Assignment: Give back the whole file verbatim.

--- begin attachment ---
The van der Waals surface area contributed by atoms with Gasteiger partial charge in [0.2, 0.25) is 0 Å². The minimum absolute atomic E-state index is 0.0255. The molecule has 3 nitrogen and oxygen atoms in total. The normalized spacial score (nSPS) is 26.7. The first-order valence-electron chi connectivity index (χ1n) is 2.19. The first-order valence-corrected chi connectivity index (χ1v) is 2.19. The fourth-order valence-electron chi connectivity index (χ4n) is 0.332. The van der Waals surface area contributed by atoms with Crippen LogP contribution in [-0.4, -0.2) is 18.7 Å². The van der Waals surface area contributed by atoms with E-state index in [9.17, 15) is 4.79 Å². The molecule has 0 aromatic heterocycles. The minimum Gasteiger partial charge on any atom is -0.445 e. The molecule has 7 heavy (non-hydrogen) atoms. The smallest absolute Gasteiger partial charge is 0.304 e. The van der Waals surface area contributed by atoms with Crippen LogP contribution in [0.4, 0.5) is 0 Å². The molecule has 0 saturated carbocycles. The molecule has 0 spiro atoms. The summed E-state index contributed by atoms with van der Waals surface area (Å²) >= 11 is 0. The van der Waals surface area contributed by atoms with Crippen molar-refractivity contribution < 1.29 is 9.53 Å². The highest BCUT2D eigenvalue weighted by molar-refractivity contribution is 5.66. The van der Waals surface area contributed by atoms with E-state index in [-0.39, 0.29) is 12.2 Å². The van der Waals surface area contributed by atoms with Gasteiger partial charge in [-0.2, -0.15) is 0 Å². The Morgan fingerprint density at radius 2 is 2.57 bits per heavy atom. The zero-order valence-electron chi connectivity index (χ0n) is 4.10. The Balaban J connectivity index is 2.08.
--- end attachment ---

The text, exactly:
The van der Waals surface area contributed by atoms with Gasteiger partial charge in [0.2, 0.25) is 0 Å². The minimum absolute atomic E-state index is 0.0255. The molecule has 3 nitrogen and oxygen atoms in total. The normalized spacial score (nSPS) is 26.7. The first-order valence-electron chi connectivity index (χ1n) is 2.19. The first-order valence-corrected chi connectivity index (χ1v) is 2.19. The fourth-order valence-electron chi connectivity index (χ4n) is 0.332. The van der Waals surface area contributed by atoms with Crippen LogP contribution in [-0.4, -0.2) is 18.7 Å². The van der Waals surface area contributed by atoms with E-state index in [9.17, 15) is 4.79 Å². The molecule has 0 aromatic heterocycles. The minimum Gasteiger partial charge on any atom is -0.445 e. The molecule has 7 heavy (non-hydrogen) atoms. The smallest absolute Gasteiger partial charge is 0.304 e. The van der Waals surface area contributed by atoms with Crippen LogP contribution in [0.4, 0.5) is 0 Å². The molecule has 0 saturated carbocycles. The molecule has 0 spiro atoms. The summed E-state index contributed by atoms with van der Waals surface area (Å²) >= 11 is 0. The van der Waals surface area contributed by atoms with Crippen molar-refractivity contribution < 1.29 is 9.53 Å². The highest BCUT2D eigenvalue weighted by molar-refractivity contribution is 5.66. The van der Waals surface area contributed by atoms with E-state index in [-0.39, 0.29) is 12.2 Å². The van der Waals surface area contributed by atoms with Gasteiger partial charge in [-0.2, -0.15) is 0 Å². The Morgan fingerprint density at radius 2 is 2.57 bits per heavy atom. The zero-order valence-electron chi connectivity index (χ0n) is 4.10. The Balaban J connectivity index is 2.08.